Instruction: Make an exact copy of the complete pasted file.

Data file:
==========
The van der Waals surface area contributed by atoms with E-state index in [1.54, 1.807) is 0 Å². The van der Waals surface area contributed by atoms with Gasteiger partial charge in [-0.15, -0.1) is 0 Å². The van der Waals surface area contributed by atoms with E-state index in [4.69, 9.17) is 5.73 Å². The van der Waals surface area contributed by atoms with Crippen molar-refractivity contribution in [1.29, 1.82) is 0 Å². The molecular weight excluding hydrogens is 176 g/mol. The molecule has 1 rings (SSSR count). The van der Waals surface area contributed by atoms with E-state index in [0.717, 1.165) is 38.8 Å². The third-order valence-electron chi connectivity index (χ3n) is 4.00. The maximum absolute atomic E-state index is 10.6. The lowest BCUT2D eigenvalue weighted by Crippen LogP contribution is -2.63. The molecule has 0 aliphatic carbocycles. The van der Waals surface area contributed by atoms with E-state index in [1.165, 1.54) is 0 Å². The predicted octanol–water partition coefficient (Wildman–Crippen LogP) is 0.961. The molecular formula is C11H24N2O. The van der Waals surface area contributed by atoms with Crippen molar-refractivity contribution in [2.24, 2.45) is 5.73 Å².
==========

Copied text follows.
The van der Waals surface area contributed by atoms with E-state index in [1.54, 1.807) is 0 Å². The van der Waals surface area contributed by atoms with Gasteiger partial charge in [-0.15, -0.1) is 0 Å². The van der Waals surface area contributed by atoms with E-state index in [4.69, 9.17) is 5.73 Å². The van der Waals surface area contributed by atoms with Crippen molar-refractivity contribution in [1.29, 1.82) is 0 Å². The molecular weight excluding hydrogens is 176 g/mol. The molecule has 1 rings (SSSR count). The van der Waals surface area contributed by atoms with E-state index in [0.717, 1.165) is 38.8 Å². The third-order valence-electron chi connectivity index (χ3n) is 4.00. The maximum absolute atomic E-state index is 10.6. The lowest BCUT2D eigenvalue weighted by Crippen LogP contribution is -2.63. The molecule has 0 aliphatic carbocycles. The van der Waals surface area contributed by atoms with E-state index in [1.165, 1.54) is 0 Å². The predicted octanol–water partition coefficient (Wildman–Crippen LogP) is 0.961. The molecular formula is C11H24N2O. The van der Waals surface area contributed by atoms with Crippen molar-refractivity contribution in [2.24, 2.45) is 5.73 Å².